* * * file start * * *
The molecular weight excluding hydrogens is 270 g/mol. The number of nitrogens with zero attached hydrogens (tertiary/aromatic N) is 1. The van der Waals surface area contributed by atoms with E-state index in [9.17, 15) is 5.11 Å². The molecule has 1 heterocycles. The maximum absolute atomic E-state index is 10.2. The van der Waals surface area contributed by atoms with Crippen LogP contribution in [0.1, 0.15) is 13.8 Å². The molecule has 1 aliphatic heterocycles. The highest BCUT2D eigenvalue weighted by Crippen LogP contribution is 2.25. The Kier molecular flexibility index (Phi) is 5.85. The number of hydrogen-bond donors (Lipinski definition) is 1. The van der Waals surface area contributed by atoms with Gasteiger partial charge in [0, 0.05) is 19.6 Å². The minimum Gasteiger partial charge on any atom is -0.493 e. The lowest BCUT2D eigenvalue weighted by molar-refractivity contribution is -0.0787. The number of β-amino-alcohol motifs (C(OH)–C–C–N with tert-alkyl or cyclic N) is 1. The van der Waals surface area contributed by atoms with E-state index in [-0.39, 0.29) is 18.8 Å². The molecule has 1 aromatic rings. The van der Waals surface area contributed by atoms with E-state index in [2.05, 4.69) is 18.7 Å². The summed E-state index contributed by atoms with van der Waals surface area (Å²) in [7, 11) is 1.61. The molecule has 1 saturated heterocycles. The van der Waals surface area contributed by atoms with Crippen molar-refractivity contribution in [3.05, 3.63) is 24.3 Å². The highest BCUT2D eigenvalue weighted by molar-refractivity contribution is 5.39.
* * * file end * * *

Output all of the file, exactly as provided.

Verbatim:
The molecular weight excluding hydrogens is 270 g/mol. The number of nitrogens with zero attached hydrogens (tertiary/aromatic N) is 1. The van der Waals surface area contributed by atoms with E-state index in [9.17, 15) is 5.11 Å². The molecule has 1 heterocycles. The maximum absolute atomic E-state index is 10.2. The van der Waals surface area contributed by atoms with Crippen LogP contribution in [0.1, 0.15) is 13.8 Å². The molecule has 1 aliphatic heterocycles. The highest BCUT2D eigenvalue weighted by Crippen LogP contribution is 2.25. The Kier molecular flexibility index (Phi) is 5.85. The number of hydrogen-bond donors (Lipinski definition) is 1. The van der Waals surface area contributed by atoms with Gasteiger partial charge in [0, 0.05) is 19.6 Å². The minimum Gasteiger partial charge on any atom is -0.493 e. The lowest BCUT2D eigenvalue weighted by molar-refractivity contribution is -0.0787. The number of β-amino-alcohol motifs (C(OH)–C–C–N with tert-alkyl or cyclic N) is 1. The van der Waals surface area contributed by atoms with E-state index in [-0.39, 0.29) is 18.8 Å². The molecule has 1 aromatic rings. The van der Waals surface area contributed by atoms with E-state index in [2.05, 4.69) is 18.7 Å². The summed E-state index contributed by atoms with van der Waals surface area (Å²) in [7, 11) is 1.61. The molecule has 1 saturated heterocycles. The van der Waals surface area contributed by atoms with Crippen molar-refractivity contribution in [3.05, 3.63) is 24.3 Å². The highest BCUT2D eigenvalue weighted by molar-refractivity contribution is 5.39.